Czechs beat Poland 1-0 to advance to quarterfinals

All it took was one strike from Czech midfielder Petr Jiracek to

bring an end to the European Championship dreams of 40 million


Jiracek scored with a stylish second-half strike to earn the

Czech Republic a 1-0 win over Poland, putting the Czechs through to

the quarterfinals and knocking out the co-host of Euro 2012.

With the victory, the Czechs finished top of Group A, and will

play the runner-up of Group B in the knockout stage in Warsaw next


After withstanding a first-half barrage from Poland, the Czechs

pushed forward in the second half, looking for an opening. It came

on the counter in the 72nd minute, when Jiracek collected a pass

from Milan Baros in the box, cut right to clear past Poland’s

Marcin Wasilewski and slotted the ball inside the far post.

”We had a poor start but we gradually improved, started to

create chances and finally, we deserved to score,” Jiracek


Poland coach Franciszek Smuda immediately brought on two

attacking players in the last 30 minutes to push for an equalizer,

but couldn’t punch through the Czech defense.

After the final whistle, the Czech players swarmed around each

other on the pitch, jumping and singing in front of the red-clad

Czech fans who filled one corner of the stadium. The Poles fell to

the ground, covering their faces.

”I think that probably we were too sure about winning this

game. The Czechs played excellent football,” Smuda said. ”We had

some opportunities before halftime, we didn’t take advantage of

them and we lost the game.”

Smuda said his contract as head of the national team runs

through Euro 2012, and he doesn’t expect it to be renewed.

”My adventure with the national team is ending,” he said.

The Czechs pulled off the win despite playing without their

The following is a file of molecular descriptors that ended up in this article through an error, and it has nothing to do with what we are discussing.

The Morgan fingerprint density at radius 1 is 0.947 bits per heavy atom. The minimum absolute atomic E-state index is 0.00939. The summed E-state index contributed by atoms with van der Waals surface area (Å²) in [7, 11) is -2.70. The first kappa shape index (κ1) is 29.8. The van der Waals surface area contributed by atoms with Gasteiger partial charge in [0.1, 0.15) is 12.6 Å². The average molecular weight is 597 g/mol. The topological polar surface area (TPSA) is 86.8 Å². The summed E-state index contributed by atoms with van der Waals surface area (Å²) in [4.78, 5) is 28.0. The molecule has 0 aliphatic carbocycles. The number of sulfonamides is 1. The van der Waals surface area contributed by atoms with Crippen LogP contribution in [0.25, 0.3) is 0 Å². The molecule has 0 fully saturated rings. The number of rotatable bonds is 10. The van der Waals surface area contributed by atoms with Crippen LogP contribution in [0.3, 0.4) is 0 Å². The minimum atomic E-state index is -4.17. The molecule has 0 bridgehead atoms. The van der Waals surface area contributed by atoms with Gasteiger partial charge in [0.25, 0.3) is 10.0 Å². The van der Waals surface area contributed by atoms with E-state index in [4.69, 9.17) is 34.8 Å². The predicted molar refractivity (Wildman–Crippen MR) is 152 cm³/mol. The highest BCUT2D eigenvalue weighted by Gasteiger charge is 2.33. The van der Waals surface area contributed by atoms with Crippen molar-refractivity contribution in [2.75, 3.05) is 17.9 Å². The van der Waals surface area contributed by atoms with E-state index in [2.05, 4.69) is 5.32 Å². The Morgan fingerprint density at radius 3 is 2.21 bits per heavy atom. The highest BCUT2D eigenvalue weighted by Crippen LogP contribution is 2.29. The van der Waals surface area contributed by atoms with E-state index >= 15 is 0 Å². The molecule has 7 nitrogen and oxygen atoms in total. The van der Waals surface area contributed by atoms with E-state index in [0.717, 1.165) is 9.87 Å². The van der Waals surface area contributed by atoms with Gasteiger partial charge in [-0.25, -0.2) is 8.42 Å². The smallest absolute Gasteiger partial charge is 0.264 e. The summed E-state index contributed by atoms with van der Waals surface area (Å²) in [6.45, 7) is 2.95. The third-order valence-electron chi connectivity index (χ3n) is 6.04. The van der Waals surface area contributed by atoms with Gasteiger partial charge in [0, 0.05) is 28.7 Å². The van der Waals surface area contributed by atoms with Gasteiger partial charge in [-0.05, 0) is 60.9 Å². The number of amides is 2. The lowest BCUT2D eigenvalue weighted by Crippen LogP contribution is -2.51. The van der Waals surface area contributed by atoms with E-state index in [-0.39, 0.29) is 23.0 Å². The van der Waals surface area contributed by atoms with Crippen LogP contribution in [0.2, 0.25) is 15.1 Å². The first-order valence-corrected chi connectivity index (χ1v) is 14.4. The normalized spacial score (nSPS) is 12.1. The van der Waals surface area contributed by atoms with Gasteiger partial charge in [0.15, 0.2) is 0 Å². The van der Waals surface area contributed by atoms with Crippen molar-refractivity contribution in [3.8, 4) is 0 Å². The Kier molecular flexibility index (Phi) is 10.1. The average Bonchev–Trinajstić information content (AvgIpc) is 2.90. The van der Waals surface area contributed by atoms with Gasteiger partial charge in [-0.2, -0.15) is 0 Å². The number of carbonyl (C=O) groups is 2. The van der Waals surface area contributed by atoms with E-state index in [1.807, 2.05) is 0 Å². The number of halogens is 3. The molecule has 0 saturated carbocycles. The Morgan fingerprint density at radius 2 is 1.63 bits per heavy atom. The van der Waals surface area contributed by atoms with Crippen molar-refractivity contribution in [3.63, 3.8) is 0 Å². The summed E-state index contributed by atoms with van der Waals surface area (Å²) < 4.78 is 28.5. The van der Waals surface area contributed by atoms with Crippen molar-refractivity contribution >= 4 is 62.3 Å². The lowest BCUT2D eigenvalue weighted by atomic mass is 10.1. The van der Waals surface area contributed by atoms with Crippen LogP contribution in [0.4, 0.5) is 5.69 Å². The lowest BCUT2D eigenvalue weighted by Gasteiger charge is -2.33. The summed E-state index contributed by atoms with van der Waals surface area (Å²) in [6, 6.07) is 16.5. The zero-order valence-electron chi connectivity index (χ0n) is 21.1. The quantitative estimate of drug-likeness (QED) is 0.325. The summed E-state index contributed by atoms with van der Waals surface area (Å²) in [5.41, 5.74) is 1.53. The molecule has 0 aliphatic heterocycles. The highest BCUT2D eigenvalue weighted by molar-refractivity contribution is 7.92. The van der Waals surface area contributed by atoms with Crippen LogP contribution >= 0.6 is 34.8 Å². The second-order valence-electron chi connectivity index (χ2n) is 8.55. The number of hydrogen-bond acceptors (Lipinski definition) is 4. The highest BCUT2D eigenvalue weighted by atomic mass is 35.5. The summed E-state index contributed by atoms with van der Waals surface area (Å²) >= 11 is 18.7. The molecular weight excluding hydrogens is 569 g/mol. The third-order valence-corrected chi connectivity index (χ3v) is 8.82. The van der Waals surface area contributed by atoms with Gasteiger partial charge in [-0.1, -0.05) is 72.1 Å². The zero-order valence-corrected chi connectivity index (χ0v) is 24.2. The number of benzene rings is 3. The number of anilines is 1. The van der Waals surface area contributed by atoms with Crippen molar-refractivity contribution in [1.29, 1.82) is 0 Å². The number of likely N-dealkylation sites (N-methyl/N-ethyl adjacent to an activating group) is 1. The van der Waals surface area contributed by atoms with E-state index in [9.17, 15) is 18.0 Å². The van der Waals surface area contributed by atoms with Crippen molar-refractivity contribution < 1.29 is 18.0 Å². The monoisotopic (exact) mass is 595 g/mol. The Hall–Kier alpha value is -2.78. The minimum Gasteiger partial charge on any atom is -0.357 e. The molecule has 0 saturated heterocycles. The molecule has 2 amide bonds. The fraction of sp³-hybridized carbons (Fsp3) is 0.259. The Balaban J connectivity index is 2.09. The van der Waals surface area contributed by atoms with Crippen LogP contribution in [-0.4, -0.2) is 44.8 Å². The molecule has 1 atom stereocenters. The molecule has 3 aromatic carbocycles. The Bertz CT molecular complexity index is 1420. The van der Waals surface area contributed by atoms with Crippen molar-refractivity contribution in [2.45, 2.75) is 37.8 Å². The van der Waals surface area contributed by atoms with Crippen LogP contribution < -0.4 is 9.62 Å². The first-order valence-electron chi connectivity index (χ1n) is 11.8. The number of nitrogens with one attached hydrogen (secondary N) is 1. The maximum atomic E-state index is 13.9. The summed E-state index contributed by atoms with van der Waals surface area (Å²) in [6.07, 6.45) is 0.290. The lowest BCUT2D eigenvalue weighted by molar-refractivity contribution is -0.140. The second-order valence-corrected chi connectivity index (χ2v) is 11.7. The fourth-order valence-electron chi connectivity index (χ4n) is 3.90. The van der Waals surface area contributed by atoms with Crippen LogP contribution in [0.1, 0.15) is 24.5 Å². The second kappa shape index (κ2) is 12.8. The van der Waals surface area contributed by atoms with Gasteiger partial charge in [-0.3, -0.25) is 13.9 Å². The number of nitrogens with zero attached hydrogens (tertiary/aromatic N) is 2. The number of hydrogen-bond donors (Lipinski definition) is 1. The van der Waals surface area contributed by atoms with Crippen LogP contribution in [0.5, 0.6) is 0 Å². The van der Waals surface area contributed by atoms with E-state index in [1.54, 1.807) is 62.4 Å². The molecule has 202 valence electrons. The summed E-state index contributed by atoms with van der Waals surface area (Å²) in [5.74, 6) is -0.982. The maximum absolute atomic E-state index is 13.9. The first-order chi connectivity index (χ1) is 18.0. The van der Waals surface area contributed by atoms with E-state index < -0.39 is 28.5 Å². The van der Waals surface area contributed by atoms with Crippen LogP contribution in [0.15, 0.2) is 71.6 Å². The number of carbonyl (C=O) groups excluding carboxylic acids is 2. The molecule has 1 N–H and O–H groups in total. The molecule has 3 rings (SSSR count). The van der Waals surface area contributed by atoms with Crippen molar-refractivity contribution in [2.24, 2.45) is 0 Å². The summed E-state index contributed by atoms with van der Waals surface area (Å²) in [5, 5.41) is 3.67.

captain and playmaker Tomas Rosicky, who was sidelined with an

Achilles tendon injury.

Without his creative skills the Czechs were listless in the

first half, struggling to put together any fluid passing and

reduced to knocking long balls forward.

The Poles, meanwhile, controlled the rhythm of play and created

a host of chances before the break.

Their best opportunity came in the 10th minute when captain

Jakub Blaszczykowski pounced on an errant pass deep in the Czech

half and fed the ball to Robert Lewandowski in the area, only for

the striker to slice his left-foot shot wide of the post.

But as the Poles pushed forward in the second half in search of

a goal to put them through to the quarterfinals, more space began

to open up in midfield.

That gave the Czechs the opportunity to strike on the counter,

and the punishment came with Jiracek’s second goal of the

tournament. He also scored in the Czechs’ 2-1 over Greece on


Poland responded well, though, and the final chances were all

for the home team.

A cross from the right was deflected to the far post, where

Marcin Wasilewski met the ball with a header that just cleared the

bar. Minutes later, Blaszczykowski’s angled effort was cleared off

the line by Michal Kadlec as the Czechs sealed their place in the

last eight.

”In the first half we had some chances and didn’t take

advantage of them,” Blaszczykowski said. ”With the time passing,

we had to open up more and more, and I think this is the reason we

conceded a goal on the counter.”

The loss is a huge disappointment for Poland fans, who were

hoping for the country’s first ever victory at a European

Championship – and a place in the quarterfinals.

The country had rallied around the team since the tournament

opened on June 8, and their hopes had been boosted by the Poles’

solid performances in their first two Euro 2012 matches – drawing

1-1 with Greece and Russia.

But even with the raucous support of the capacity crowd of

41,000 at Wroclaw’s Municipal Stadium, the team failed to come

through, against a Czech side playing without its best player.

The Czechs, meanwhile, showed unexpected grit and resolve after

being crushed 4-1 by Russia in their tournament opener. They

recovered to beat Greece 2-1, and then did just enough to get past


”I’m very happy that after the first match, when we didn’t do

very well, we were under pressure but won our remaining matches and

we showed everybody that we’re worth it,” Jiracek said.


Czech Republic: Petr Cech, Theodor Gebre Selassie, Tomas Sivok,

Michal Kadlec, David Limbersky, Tomas Hubschman, Jaroslav Plasil,

Petr Jiracek (Frantisek Rajtoral, 84), Daniel Kolar, Vaclav Pilar

(Jan Rezek, 88), Milan Baros (Tomas Pekhart, 90).

Poland: Przemyslaw Tyton, Sebastian Boenisch, Marcin Wasilewski,

Damien Perquis, Lukasz Piszczek, Dariusz Dudka, Eugen Polanski

(Kamil Grosicki, 56), Ludovic Obraniak (Pawel Brozek, 72), Rafal

Murawski (Adrian Mierzejewski, 73), Jakub Blaszczykowski, Robert